It was like those Robitussin commercials where the wife can’t sleep because the husband is coughing, coughing, coughing. Except in this case, the coughing culprit was not the husband, but Portia de Rossi, a 10-year-old Bichon Frise. The effect, however, was the same: PdR’s parents could not get a peaceful night’s sleep. Eventually, dog-tired (yes, the pun is intentional), they brought PdR in for an exam.
The first thing that jumped out on the exam was the loud heart murmur, something that had not been heard previously. Touch the windpipe and PdR coughed like a trained seal barking. “A bit ticklish of the throat, it seems,” I commented to PdR’s mother.
Now, in many cases coughing could be a sign of congestive heart failure – a buildup of fluid in the lungs. With the loud murmur, the first tendency is to want to jump to that conclusion. Many veterinarians use this “math” to get to the answer:
Murmur + cough = congestive heart failure.
But this equation has a flaw.
Lots of older dogs cough for lots of reasons. And lots of older dogs have murmurs, usually because of a leaky mitral valve (the valve that separates the two chambers on the left side of the heart). When this valve leaks badly enough, fluid builds up in the lungs, causing shortness of breath, and, often, coughing – a syndrome known as “congestive heart failure.” However, if the leak is small, then the coughing is unrelated to the heart disease, and only coincidental. And the therapies for different causes of coughing can differ.
So how can we tell why the dog is coughing?
Many veterinarians use a more sophisticated “math” to help them:
Murmur + cough + big heart on chest X-rays = congestive heart failure.
But even this equation is flawed because evaluating heart size and presence of fluid in the lungs from radiographs is difficult. Even cardiologists struggle with this on occasion. Unlike people, dogs’ chests are all different shapes and sizes: deep-and-narrow (like in a Dobermann), shallow-and-wide (like a Pomeranian), or anywhere in between. There’s no consistency. You have to learn all the variations for all the different breeds and types and try to figure out what the true heart size is for each of these. On top of that, there is the issue of breathing. When we human animals go in for a chest X-ray, the radiographer gets us into position, makes us take a deep breath and hold it. However, when Miss PdR is placed onto the table to get an X-ray, she squirms, wriggles, and pants. Consequently, the films are often taken when she has deflated her lungs (breathed out), making everything in her chest look white, like it has fluid in it.
So the math gets even more complicated:
Murmur + cough + big heart on chest X-rays + cough clears up with furosemide (diuretic used to treat CHF) = congestive heart failure.
That sounds pretty solid! If I give a drug for heart failure and the cough resolves, it must be heart failure.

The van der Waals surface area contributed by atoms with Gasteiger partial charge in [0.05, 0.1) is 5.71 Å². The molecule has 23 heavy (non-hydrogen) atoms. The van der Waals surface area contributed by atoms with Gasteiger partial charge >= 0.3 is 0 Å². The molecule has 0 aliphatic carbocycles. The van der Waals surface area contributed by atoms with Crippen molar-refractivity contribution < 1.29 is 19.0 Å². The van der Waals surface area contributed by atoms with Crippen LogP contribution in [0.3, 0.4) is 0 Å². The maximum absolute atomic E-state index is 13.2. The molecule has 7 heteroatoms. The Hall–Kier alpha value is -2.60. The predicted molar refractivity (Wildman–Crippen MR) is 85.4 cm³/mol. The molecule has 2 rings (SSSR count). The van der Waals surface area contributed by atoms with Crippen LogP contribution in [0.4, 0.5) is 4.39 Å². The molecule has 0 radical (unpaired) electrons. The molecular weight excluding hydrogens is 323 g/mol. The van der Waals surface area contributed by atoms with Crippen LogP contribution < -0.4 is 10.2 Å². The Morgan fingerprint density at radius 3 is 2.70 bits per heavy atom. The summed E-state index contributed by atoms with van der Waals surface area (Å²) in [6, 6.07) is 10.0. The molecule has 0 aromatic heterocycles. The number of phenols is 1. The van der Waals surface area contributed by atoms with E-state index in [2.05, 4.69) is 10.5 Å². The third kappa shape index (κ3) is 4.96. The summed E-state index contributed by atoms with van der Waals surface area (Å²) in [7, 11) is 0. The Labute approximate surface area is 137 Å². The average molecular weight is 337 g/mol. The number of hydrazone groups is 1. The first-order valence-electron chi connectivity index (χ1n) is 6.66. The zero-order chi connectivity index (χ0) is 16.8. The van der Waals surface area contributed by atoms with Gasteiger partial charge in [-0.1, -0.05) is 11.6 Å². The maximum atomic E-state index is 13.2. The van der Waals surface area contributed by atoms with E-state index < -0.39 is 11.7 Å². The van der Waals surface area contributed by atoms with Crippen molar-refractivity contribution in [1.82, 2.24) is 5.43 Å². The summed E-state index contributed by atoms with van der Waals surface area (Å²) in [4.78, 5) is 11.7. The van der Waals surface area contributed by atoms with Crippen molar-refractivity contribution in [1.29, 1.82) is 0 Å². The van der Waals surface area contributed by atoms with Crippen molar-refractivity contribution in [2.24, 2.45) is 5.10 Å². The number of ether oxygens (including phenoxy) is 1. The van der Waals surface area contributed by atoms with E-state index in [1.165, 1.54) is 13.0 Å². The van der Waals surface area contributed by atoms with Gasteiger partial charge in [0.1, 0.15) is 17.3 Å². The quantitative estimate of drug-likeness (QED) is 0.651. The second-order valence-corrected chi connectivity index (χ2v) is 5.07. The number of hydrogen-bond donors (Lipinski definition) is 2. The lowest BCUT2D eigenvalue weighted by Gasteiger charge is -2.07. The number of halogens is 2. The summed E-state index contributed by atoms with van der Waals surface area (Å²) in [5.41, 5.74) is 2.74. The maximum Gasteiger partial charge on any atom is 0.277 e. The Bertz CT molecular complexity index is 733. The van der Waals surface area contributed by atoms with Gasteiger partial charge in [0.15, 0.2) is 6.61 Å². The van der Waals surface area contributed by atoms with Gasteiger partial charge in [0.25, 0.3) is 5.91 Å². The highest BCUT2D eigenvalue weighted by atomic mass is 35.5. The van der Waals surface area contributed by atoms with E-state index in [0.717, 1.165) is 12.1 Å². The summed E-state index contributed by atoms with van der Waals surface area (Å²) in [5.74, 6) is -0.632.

Whoa! Not so fast, Sherlock!
Unfortunately, furosemide (Lasix) also acts on the airways, causing them to dilate, and also on the nerves of the larynx, causing a cough from any cause to be suppressed or reduced. Therefore, we can’t use “coughing got better with Lasix” as proof that our diagnosis of CHF was correct!
So, what's the right equation? What's the correct "math"?
Turns out, it's rather simple. Most of it can be gleaned from the physical exam and history, and a simple at-home test. And it all comes down to breathing.
As a little dog with mitral valve disease progresses into congestive heart failure, the lungs start to fill up with a bit of fluid. This makes it a little harder to breathe. And so the breathing rate increases. At some point, the fluid buildup is severe enough that the breathing rate is high and the dog is short of breath at rest.
We can measure the breathing rate at rest, or better yet, when Miss PdR is sleeping. If the breathing rate in the vet hospital is normal (less than 30), the probability of congestive heart failure is really, really low. Of course, Miss PdR panted the whole time she was in the hospital because of anxiety – she is soooo high-strung and high maintenance! Since there was no history of her having breathing difficulty, her parents were sent home with instructions to count her sleeping respiratory rate. Again, the magic number is 30 breaths/minute. It’s even better if we can get a nice baseline over several days to know what “normal” is for Miss PdR. And if you can’t easily figure out how to count it, there are videos here to help you learn.
So, Miss PdR and her parents went home, and after the weekend, reported back that the sleeping respiratory rate was only 18 breaths per minute, well below the 30 breaths per minute that would cause us concern. Not only was the cough not due to congestive heart failure, but we had a nice baseline from which we could base future decisions. Her treatment was directed at her respiratory disease, and the cough resolved sufficiently to allow everybody to get a good night’s sleep. And her owners could continue to monitor the sleeping respiratory rate once or twice a week to see if, at some point in the future, Portia de Rossi develops heart failure and needs treatment for that.
Canine Sleeping Respiratory Rate
Feline Sleeping Respiratory Rate
Canine Resting Respiratory Rate
Tracey Giambrone, DOM
January 31, 2022
December 13, 2020
VIN News Service commentaries are opinion pieces presenting insights, personal experiences and/or perspectives on topical issues by members of the veterinary community. To submit a commentary for consideration, email firstname.lastname@example.org.